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No Specs Thyroid Eye Disease

The Relationship Between Sex And Symmetry In Thyroid Eye Disease

NEET PG-Thyroid Eye Disease-Ophthalmology

Accepted for publication 27 March 2014

10 July 2014Volume 2014:8 Pages 12951300


Thyroid eye disease is an autoimmune inflammatory disorder involving the orbital tissues. It is the most common extrathyroidal manifestation of Graves disease but may also be associated with Hashimotos thyroiditis.13 Although its pathogenesis is not completely understood, autoimmune activation of pre-adipocytic orbital fibroblasts by circulating thyroid-stimulating hormone receptor-directed antibodies and infiltration of inflammatory cells are thought to play a central role.4 The increase in the intraorbital tissue volume results in proptosis, as well as the many clinical symptoms and signs of TED. Proptosis is a key parameter in the assessment of disease severity and activity.

Although TED is more frequent in women, the female-to-male ratio is reversed at 1:4 in severe disease.58 Unilateral or asymmetric presentation is also less common than bilateral, sometimes requiring additional work-up to rule out other pathological processes.9 The aim of this study was to investigate the relationships between sex, symmetry, and thyroid status with respect to disease activity and severity.


Table 1 Asymmetry of symptoms, external findings, anterior segment abnormalities, and optic nerve compressionAbbreviations: N/A, not available OCT, optical coherence tomography.


Figure 1 Overall asymmetry .

Figure 2 Percentage of patients with asymmetry of extraocular findings by sex.

Table 2 Clinical Activity Score

Retrobulbar pain 0-2: inactive TAO3-7: active TAO

The VISA classificationVision, Inflammation, Strabismus and Appearancewas developed to permit grading of both clinical severity and activity based on both subjective and objective inputs .20 This system helps direct appropriate management in a logical sequence by targeting the most relevant aspect of the disease affecting the patient. For example, vision dysfunction from the optic nerve is the first priority. VISA is also beneficial in assessing TAO and grading changes and can act as a guide for therapy.20 The International Thyroid Disease Society has adopted it, and it is used in recent clinical trials.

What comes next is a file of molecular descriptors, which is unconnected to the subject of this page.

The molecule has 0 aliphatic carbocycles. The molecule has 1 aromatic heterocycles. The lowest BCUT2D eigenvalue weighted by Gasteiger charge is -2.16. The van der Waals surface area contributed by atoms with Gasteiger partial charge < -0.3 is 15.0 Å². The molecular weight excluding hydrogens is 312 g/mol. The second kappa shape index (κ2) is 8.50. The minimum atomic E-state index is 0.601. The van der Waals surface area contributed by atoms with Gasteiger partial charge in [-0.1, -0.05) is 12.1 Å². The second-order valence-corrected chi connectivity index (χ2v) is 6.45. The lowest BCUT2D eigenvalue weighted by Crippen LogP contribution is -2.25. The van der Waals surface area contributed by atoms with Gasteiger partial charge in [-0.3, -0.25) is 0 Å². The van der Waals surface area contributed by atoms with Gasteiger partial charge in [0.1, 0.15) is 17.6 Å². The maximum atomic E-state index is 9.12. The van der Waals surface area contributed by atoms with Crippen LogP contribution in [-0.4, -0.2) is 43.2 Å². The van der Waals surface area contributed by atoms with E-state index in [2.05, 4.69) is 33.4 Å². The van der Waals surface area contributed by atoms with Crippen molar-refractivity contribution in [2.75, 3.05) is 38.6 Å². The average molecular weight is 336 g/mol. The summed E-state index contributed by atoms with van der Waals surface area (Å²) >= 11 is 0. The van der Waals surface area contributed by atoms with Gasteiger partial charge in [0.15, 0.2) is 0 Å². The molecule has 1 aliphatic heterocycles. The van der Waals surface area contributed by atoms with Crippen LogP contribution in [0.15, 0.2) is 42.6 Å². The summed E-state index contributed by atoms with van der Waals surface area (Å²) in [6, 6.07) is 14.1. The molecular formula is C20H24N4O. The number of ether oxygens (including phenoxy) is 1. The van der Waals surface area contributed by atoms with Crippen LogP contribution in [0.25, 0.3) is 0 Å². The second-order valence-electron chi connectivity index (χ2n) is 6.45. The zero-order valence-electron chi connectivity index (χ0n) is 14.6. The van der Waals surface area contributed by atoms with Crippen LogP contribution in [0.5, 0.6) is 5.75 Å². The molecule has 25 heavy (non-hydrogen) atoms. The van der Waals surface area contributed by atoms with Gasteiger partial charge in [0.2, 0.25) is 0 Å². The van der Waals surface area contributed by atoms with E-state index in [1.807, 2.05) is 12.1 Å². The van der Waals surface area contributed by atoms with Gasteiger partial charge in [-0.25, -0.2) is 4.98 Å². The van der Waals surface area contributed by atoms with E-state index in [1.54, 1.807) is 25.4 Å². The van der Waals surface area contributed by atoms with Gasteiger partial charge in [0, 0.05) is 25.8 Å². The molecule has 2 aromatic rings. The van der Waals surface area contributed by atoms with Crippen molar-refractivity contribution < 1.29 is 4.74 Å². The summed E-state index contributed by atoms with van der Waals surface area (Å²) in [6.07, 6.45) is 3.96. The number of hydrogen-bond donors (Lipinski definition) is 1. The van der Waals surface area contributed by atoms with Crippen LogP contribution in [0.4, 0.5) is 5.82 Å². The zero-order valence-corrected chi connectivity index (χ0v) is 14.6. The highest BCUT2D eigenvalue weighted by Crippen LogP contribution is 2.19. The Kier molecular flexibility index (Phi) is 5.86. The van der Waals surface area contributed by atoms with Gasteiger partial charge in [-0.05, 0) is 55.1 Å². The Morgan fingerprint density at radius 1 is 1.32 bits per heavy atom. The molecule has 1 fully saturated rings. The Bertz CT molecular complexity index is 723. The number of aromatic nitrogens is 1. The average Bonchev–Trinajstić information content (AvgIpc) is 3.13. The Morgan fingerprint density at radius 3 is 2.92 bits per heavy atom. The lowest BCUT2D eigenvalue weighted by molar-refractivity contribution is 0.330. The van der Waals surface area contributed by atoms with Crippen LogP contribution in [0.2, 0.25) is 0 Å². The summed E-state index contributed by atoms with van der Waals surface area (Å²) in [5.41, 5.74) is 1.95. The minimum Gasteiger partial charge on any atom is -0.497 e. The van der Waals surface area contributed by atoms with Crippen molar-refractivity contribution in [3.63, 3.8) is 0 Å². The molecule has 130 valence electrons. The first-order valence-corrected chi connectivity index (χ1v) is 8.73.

Another popular method grades TAO from mild to severe.21 The European Group on Graves Orbitopathy defines mild disease as minimal eyelid swelling, lid retraction or proptosis with little or no extraocular muscle dysfunction. Moderate to severe TAO consists of some form of active disease with or without ocular motility dysfunction with diplopia and inflammatory features interfering with the ability to function. It may also include significant proptosis. Serious disease refers to sight-threatening conditions such as dysthyroid optic neuropathy and corneal ulceration.9

Fig. 5. The VISA classification form allows clinicians to monitor the severity and the activity of TAO.

Potential Adverse Effects And Contraindications

Cataract, radiation retinopathy, and radiation optic neuropathy are possible risks of orbital irradiation. These effects are not common if treatment is appropriately fractionated and the eyes are shielded. Marquez et al found that 12% of their study patients developed cataracts after irradiation .

Wakelkamp et al also believed that orbital irradiation for thyroid-associated orbitopathy is a safe treatment modality, except possibly for patients with diabetes mellitus. Radiation may be a relative contraindication for patients with diabetes mellitus because of the risk of worsening retinopathy.

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Signs And Symptoms Of Graves’ Eye Disease

In Graves eye disease the tissue around the eye is attacked, and the result is inflammation and swelling, causing:

  • Redness and pain
  • Dry eye and irritation, occurring when the eyelids cannot close completely over bulging eyes

Progressive swelling may cause:

  • Increased pressure inside the eye socket
  • Pressure-pain or deep headache, which worsens with eye movements

The muscles around the eye are particularly susceptible to the attack of lymphocytes. As they tighten and lose their ability to stretch, these symptoms can occur:

  • The eye is pushed forward in its socket causing a staring appearance
  • Restriction of the eyes normal movements, resulting in double vision

As symptoms build, many patients fear they will lose their vision. Fortunately, patients almost never go blind from Graves eye disease.

Systemic And Locally Injected Glucocorticoids

Recurrent proptosis and thyroid eye disease